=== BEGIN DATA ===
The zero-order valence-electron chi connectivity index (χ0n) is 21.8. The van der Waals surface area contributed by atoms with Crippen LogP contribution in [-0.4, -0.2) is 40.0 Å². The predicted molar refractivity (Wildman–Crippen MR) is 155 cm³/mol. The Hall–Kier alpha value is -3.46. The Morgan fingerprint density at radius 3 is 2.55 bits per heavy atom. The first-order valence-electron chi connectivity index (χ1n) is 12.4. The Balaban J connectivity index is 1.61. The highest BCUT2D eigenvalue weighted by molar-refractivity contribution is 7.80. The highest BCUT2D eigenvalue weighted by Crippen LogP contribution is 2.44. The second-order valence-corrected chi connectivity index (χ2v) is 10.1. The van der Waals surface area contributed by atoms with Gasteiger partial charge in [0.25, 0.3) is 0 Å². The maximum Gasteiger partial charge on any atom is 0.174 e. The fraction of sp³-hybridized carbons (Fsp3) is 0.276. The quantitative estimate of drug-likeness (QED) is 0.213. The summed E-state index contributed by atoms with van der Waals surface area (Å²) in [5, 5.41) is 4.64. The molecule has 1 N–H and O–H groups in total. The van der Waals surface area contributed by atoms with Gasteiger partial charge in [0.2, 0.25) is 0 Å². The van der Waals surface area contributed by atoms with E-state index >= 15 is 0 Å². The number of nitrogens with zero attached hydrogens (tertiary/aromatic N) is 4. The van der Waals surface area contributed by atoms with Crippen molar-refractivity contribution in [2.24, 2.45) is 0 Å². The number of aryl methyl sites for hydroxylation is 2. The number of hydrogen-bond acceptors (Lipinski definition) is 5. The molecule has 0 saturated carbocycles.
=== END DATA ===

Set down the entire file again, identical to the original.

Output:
The zero-order valence-electron chi connectivity index (χ0n) is 21.8. The van der Waals surface area contributed by atoms with Crippen LogP contribution in [-0.4, -0.2) is 40.0 Å². The predicted molar refractivity (Wildman–Crippen MR) is 155 cm³/mol. The Hall–Kier alpha value is -3.46. The Morgan fingerprint density at radius 3 is 2.55 bits per heavy atom. The first-order valence-electron chi connectivity index (χ1n) is 12.4. The Balaban J connectivity index is 1.61. The highest BCUT2D eigenvalue weighted by molar-refractivity contribution is 7.80. The highest BCUT2D eigenvalue weighted by Crippen LogP contribution is 2.44. The second-order valence-corrected chi connectivity index (χ2v) is 10.1. The van der Waals surface area contributed by atoms with Gasteiger partial charge in [0.25, 0.3) is 0 Å². The maximum Gasteiger partial charge on any atom is 0.174 e. The fraction of sp³-hybridized carbons (Fsp3) is 0.276. The quantitative estimate of drug-likeness (QED) is 0.213. The summed E-state index contributed by atoms with van der Waals surface area (Å²) in [5, 5.41) is 4.64. The molecule has 1 N–H and O–H groups in total. The van der Waals surface area contributed by atoms with Gasteiger partial charge in [0.2, 0.25) is 0 Å². The van der Waals surface area contributed by atoms with E-state index >= 15 is 0 Å². The number of nitrogens with zero attached hydrogens (tertiary/aromatic N) is 4. The van der Waals surface area contributed by atoms with Crippen molar-refractivity contribution in [2.24, 2.45) is 0 Å². The number of aryl methyl sites for hydroxylation is 2. The number of hydrogen-bond acceptors (Lipinski definition) is 5. The molecule has 0 saturated carbocycles.